Supersuit Wrappers#

PettingZoo include wrappers via the SuperSuit companion package (pip install supersuit). These can be applied to both AECEnv and ParallelEnv environments. Using it to convert space invaders to have a grey scale observation space and stack the last 4 frames looks like:

import gymnasium as gym
from supersuit import color_reduction_v0, frame_stack_v1

env = gym.make('SpaceInvaders-v0')

env = frame_stack_v1(color_reduction_v0(env, 'full'), 4)

Similarly, using SuperSuit with PettingZoo environments looks like

from pettingzoo.butterfly import pistonball_v0
env = pistonball_v0.env()

env = frame_stack_v1(color_reduction_v0(env, 'full'), 4)

Included Functions#

Supersuit includes the following wrappers:

clip_reward_v0(env, lower_bound=-1, upper_bound=1)#

Clips rewards to between lower_bound and upper_bound. This is a popular way of handling rewards with significant variance of magnitude, especially in Atari environments.


Clips Box actions to be within the high and low bounds of the action space. This is a standard transformation applied to environments with continuous action spaces to keep the action passed to the environment within the specified bounds.

color_reduction_v0(env, mode='full')#

Simplifies color information in graphical ((x,y,3) shaped) environments. mode=’full’ fully greyscales of the observation. This can be computationally intensive. Arguments of ‘R’, ‘G’ or ‘B’ just take the corresponding R, G or B color channel from observation. This is much faster and is generally sufficient.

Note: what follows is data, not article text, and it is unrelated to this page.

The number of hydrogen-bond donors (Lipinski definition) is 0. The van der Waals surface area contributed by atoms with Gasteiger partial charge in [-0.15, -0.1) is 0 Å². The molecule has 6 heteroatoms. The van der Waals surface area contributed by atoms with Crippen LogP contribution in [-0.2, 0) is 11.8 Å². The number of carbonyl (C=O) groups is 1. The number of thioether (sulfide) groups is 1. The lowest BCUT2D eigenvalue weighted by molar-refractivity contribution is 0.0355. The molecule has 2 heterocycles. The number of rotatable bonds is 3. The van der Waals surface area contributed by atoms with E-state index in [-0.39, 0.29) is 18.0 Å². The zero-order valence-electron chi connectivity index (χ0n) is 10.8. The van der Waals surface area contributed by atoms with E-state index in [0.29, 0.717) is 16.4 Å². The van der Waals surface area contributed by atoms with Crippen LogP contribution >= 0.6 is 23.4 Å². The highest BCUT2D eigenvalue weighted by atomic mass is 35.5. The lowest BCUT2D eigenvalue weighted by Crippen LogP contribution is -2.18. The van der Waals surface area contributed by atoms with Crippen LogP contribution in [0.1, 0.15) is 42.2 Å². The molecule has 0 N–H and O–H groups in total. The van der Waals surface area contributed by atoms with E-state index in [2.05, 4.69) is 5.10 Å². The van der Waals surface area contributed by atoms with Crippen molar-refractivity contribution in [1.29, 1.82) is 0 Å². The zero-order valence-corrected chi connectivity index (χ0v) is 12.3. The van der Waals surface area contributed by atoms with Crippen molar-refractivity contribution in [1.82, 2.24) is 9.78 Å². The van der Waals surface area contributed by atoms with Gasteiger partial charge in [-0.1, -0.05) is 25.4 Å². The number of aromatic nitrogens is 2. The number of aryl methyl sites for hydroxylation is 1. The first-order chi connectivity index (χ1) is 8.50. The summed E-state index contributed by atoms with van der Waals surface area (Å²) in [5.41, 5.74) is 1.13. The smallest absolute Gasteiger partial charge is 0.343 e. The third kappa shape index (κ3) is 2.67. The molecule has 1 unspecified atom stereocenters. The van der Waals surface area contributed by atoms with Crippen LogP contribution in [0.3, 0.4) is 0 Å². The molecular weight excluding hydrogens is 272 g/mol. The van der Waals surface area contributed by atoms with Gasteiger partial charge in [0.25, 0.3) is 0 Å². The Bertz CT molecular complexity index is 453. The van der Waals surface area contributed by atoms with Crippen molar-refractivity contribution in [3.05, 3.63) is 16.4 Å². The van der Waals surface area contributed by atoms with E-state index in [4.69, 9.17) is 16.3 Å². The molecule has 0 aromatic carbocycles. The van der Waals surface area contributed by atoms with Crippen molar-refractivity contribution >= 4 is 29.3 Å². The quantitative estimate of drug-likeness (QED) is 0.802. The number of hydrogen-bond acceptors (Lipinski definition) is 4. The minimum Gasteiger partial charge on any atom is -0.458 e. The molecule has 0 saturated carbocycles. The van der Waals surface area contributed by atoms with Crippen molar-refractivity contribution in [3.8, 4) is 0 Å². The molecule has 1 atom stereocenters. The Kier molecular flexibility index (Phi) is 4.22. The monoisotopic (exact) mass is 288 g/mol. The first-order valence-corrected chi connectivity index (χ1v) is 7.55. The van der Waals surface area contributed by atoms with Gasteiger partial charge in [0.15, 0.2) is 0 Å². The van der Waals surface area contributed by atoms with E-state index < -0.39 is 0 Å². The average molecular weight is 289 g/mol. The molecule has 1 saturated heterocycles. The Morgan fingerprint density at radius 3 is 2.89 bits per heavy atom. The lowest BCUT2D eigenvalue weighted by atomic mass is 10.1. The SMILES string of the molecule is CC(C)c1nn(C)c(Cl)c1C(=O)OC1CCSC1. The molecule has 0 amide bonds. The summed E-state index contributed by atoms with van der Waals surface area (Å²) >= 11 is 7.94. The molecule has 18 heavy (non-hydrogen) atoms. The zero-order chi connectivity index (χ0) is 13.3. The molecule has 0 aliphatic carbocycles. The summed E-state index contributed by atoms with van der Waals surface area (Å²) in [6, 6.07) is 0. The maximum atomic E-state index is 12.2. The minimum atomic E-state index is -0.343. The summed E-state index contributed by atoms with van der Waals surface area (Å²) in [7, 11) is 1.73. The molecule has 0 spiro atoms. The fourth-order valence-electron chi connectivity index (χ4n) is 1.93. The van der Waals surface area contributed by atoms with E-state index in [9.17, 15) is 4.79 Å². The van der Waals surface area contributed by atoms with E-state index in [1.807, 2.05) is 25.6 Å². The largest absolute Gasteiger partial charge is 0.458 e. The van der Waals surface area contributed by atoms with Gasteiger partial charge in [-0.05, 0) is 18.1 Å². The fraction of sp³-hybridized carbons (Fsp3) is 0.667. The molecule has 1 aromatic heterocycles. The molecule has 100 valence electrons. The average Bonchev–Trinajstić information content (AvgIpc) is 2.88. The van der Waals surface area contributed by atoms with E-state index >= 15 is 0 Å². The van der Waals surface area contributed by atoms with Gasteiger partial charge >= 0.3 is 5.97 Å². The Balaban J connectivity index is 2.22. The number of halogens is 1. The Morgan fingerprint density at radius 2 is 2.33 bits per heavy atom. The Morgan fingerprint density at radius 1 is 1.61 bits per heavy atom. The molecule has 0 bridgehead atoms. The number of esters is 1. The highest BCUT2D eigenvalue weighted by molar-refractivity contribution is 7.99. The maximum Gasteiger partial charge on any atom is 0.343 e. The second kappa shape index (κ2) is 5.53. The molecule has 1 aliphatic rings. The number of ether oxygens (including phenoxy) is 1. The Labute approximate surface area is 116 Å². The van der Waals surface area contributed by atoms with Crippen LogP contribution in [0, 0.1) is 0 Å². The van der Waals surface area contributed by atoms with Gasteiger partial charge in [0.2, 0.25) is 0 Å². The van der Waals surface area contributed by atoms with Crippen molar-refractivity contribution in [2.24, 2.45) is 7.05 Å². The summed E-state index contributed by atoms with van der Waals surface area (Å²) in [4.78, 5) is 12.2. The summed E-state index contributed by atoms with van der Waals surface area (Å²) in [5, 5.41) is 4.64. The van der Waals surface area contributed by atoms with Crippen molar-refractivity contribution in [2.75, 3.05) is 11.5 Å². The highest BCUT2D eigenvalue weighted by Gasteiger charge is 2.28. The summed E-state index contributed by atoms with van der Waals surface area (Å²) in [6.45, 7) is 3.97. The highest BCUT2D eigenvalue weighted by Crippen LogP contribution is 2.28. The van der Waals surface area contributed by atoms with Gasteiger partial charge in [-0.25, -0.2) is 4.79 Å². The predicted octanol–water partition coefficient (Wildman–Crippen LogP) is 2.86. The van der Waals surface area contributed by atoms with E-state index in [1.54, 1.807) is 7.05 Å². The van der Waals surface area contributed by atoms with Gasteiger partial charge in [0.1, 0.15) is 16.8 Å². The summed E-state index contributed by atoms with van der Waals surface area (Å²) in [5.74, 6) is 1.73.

dtype_v0(env, dtype)#

Recasts your observation as a certain dtype. Many graphical games return uint8 observations, while neural networks generally want float16 or float32. dtype can be anything NumPy would except as a dtype argument (e.g. np.dtype classes or strings).


flattens observations into a 1D array.

frame_skip_v0(env, num_frames)#

Skips num_frames number of frames by reapplying old actions over and over. Observations skipped over are ignored. Rewards skipped over are accumulated. Like Gymnasium Atari’s frameskip parameter, num_frames can also be a tuple (min_skip, max_skip), which indicates a range of possible skip lengths which are randomly chosen from (in single agent environments only).

delay_observations_v0(env, delay)#

Delays observation by delay frames. Before delay frames have been executed, the observation is all zeros. Along with frame_skip, this is the preferred way to implement reaction time for high FPS games.

sticky_actions_v0(env, repeat_action_probability)#

Assigns a probability of an old action “sticking” to the environment and not updating as requested. This is to prevent agents from learning predefined action patterns in highly deterministic games like Atari. Note that the stickiness is cumulative, so an action has a repeat_action_probability^2 chance of an action sticking for two turns in a row, etc. This is the recommended way of adding randomness to Atari by “Machado et al. (2018), “Revisiting the Arcade Learning Environment: Evaluation Protocols and Open Problems for General Agents”

frame_stack_v1(env, num_frames=4)#

Stacks the most recent frames. For vector games observed via plain vectors (1D arrays), the output is just concatenated to a longer 1D array. 2D or 3D arrays are stacked to be taller 3D arrays. At the start of the game, frames that don’t yet exist are filled with 0s. num_frames=1 is analogous to not using this function.

max_observation_v0(env, memory)#

The resulting observation becomes the max over memory number of prior frames. This is important for Atari environments, as many games have elements that are intermitently flashed on the instead of being constant, due to the peculiarities of the console and CRT TVs. The OpenAI baselines MaxAndSkip Atari wrapper is equivalent to doing memory=2 and then a frame_skip of 4.

normalize_obs_v0(env, env_min=0, env_max=1)#